guard column, source cleaning), sequence name, data path, samples in 
order of injection, method information, GC column number, and the 
Standard Auto Tune report and DFTPP Tune report.
    5.10.4.5 Running a Solvent Blank: Following a liner change or at 
the start of a new run, run an injection of a pure solvent to 
confirm that the system is free of excessive or interfering 
contamination. Analyze the solvent in SCAN mode using the same 
temperature program used for sample analysis. If contamination is 
present, analyze additional samples of fresh solvent until the 
interfering contamination is removed.
    5.10.4.6 Checking the DFTPP Tune: Prior to running the first 
calibration standard, verify the instrument tune conditions by 
running a 10 ng/[mu]L DFTPP check standard to check the mass 
measuring accuracy of the MS, the resolution sensitivity, the 
baseline threshold, and the ion abundance ranges. Run the standard 
using the DFTPP method provided with the instrument. Each of the 
criteria identified in Table SOP 4.2 of this Appendix must be met 
before using the instrument for analysis:

                                 Table SOP 4.3--Ion Abundance Criteria for DFTPP
----------------------------------------------------------------------------------------------------------------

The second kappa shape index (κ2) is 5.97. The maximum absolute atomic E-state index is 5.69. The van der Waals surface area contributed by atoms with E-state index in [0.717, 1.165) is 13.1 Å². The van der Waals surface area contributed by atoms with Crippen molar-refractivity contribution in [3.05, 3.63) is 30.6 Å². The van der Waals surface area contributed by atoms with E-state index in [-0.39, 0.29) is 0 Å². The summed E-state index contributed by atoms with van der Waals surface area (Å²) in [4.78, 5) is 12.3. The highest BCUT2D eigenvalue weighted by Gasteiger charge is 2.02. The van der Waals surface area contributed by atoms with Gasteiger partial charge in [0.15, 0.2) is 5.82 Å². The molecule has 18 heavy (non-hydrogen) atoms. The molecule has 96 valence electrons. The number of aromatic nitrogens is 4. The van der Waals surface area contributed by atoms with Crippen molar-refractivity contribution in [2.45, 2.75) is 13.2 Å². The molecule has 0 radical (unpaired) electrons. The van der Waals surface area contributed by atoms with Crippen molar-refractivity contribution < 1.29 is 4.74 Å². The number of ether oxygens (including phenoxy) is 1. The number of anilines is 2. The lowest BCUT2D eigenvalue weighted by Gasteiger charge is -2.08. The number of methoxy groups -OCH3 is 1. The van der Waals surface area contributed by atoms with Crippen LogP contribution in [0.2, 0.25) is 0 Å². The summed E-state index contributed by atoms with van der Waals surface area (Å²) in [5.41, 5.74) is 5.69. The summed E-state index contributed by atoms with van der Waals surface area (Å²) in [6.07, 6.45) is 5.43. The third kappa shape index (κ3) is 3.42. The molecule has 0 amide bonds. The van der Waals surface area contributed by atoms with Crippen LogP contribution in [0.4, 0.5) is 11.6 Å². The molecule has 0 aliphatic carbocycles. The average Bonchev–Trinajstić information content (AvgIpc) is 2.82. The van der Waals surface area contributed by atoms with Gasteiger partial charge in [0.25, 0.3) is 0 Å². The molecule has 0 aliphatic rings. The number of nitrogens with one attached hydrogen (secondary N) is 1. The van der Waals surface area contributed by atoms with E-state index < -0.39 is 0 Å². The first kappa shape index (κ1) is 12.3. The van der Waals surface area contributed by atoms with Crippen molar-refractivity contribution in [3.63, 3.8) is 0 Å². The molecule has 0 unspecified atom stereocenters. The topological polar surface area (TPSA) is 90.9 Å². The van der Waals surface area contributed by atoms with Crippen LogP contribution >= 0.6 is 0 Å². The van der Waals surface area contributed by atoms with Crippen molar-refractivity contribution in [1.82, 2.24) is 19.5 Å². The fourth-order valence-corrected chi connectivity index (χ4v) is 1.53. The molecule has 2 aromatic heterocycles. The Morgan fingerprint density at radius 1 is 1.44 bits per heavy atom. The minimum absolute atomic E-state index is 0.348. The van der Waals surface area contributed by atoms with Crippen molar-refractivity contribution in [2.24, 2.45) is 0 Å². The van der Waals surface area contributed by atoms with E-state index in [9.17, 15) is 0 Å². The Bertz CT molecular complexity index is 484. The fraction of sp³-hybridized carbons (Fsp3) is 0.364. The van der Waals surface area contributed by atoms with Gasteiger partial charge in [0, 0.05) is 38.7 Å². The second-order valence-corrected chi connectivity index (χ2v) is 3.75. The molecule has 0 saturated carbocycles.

Relative to
                Mass, M/z                      mass     Relative abundance criteria     Purpose of checkpoint
----------------------------------------------------------------------------------------------------------------
51.......................................          442  10-80% of the base peak....  Low mass sensitivity.
68.......................................           69  <2% of mass 69.............  Low mass resolution.
70.......................................           69  <2% of mass 69.............  Low mass resolution.
127......................................          442  10-80% of the base peak....  Low-mid mass sensitivity.
197......................................          198  <2% of mass 198............  Mid mass resolution.
198......................................          442  Base peak or >50% of 442...  Mid mass resolution and
                                                                                      sensitivity.
199......................................          198  5-9% of mass 198...........  Mid mass resolution and
                                                                                      isotope ratio.
275......................................          442  10-60% of the base peak....  Mid-high mass sensitivity.
365......................................          442  >1% of the base peak.......  Baseline threshold.
441......................................          443  Present and < mass 443.....  High mass resolution.
442......................................          442  Base peak or >50% of 198...  High mass resolution and